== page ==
The Abe administration is pushing for a review of the tax and social security benefits for households with full-time housewives or low-income housewives, on the grounds that such rules serve as disincentives against women’s greater participation in the labor force even as the nation faces a steep decline in its working-age population.
In making the review, the government also needs to look at other hurdles that discourage women with children from spending more working outside the house. Otherwise, it could end up merely adding to the burden on households by abolishing or scaling down the benefits.
Salaried workers can have their taxable income reduced by ¥380,000 if their spouses earn less than ¥1.03 million a year. If the spouses earn between ¥1.03 million and ¥1.41 million, the main bread earners can still deduct an amount lower than ¥380,000 from their taxable income. Separately, if the spouses earn less than ¥1.3 million a year, they can be exempt from pension premium payments and be covered by the main bread earners’ corporate pension schemes.
Many of housewives who work part-time jobs are believed to adjust their work hours and keep their annual income from surpassing these thresholds to retain the status advantageous in tax and pension premiums.
Meanwhile, there has been criticism that these rules favor single-income households over dual-income families, which — unlike decades ago when the rules were introduced — account for a majority of Japanese households today.
Prime Minister Shinzo Abe in March told a joint meeting of the government’s Council on Economic and Fiscal Policy and another panel on industrial competitiveness to consider changes to the rules as a means of promoting women’s greater participation in the workforce.
In the background is the alarming decline in the nation’s working-age population between 15 and 64 years old, which in the 2013 statistics fell 1.16 million from a year earlier to 79 million — below 80 million for the first time in 32 years. With the rapid aging of the population and low birthrate, experts warn that the number of working-age people would fall by another 10 million to below 70 million by 2030.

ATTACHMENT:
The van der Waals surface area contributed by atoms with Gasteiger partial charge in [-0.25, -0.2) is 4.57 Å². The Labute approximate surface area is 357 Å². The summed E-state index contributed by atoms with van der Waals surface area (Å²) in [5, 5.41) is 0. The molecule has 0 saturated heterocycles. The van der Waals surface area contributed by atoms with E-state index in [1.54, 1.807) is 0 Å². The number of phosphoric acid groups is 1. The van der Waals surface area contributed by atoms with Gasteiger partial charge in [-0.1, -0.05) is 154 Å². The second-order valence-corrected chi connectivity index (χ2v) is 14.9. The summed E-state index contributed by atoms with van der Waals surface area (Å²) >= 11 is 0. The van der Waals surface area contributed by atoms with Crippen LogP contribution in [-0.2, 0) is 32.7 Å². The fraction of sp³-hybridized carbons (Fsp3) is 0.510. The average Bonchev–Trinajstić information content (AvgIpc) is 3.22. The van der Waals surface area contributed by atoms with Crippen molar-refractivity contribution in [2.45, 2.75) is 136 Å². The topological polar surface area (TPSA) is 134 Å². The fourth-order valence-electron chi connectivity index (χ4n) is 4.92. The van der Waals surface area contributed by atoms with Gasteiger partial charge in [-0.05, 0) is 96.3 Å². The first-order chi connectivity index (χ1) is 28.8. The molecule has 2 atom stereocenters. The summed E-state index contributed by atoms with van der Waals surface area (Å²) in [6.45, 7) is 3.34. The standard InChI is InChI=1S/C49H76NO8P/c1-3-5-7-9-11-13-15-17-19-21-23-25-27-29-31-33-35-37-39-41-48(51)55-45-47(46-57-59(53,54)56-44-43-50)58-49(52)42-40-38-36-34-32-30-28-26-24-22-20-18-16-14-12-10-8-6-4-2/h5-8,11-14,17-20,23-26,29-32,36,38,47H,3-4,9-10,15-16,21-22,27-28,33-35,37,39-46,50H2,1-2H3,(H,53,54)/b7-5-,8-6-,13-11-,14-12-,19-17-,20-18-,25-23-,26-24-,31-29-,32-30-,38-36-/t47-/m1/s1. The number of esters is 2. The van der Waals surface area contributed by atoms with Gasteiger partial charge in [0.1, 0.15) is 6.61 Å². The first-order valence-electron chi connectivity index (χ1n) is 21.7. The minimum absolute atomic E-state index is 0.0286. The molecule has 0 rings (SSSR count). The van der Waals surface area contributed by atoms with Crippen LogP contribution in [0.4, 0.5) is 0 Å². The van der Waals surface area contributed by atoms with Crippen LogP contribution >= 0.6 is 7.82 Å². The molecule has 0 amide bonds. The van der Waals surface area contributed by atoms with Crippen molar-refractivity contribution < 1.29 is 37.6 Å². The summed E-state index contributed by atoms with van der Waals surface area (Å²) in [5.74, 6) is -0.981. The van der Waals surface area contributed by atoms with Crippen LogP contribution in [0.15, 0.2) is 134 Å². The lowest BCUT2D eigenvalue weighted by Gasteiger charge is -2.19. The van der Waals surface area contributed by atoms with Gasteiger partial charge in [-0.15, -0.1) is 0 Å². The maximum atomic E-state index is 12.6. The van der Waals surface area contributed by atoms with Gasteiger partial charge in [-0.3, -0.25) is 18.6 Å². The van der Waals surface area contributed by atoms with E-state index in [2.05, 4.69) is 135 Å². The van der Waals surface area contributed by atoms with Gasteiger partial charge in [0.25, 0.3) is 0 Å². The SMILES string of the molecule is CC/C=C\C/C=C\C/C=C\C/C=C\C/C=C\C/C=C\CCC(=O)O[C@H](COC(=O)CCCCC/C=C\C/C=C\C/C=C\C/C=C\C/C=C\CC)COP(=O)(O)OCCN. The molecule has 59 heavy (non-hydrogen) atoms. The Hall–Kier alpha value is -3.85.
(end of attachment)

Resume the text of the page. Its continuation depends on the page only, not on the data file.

It makes sense to tap into Japan’s under-utilized workforce to make up for the labor shortages and to support the nation’s economic vitality. Still, the government needs to realize that it requires more comprehensive efforts than simply eliminating the spousal tax and social security benefits to boost the labor participation of women, especially working mothers.
A record high 63 percent of women aged 15 to 64 held jobs as of last September, up 6.2 percentage points compared with a decade ago, according to an International Affairs and Communications Ministry survey.
Part of the rise was attributed to an increase in the number of single-working women amid the recent trend to postpone marriage. The rise in employment was particularly evident among women in their 30s.
But the survey also showed that only about 40 percent of women continue working after the birth of their first child, highlighting the need to provide support for families with children both at home and work. The survey showed that 56.5 of the women are being hired as part-timers — a ratio much higher than the 21.3 percent for men. While part-time status is seen as one reason that women find it difficult to continue work after childbirth, women with full-time jobs — particularly in metropolitan areas — often give up or postpone returning to work following child-care leave after failing to find nursery schools for their children.
During a recent meeting of the government’s Tax Commission to hear opinions about the spousal tax deductions, experts pointed to the need to change the broad social environment, including child-care infrastructure and the lingering wide wage disparity between men and women, in order to encourage more female labor participation.
One of the experts said there is a deep-rooted gender-based division of labor in which the responsibility of housework and child care tends to concentrate on women, who end up giving up jobs after marriage or childbirth. It is surely a challenge that cannot be addressed by merely changing the tax or social security provisions.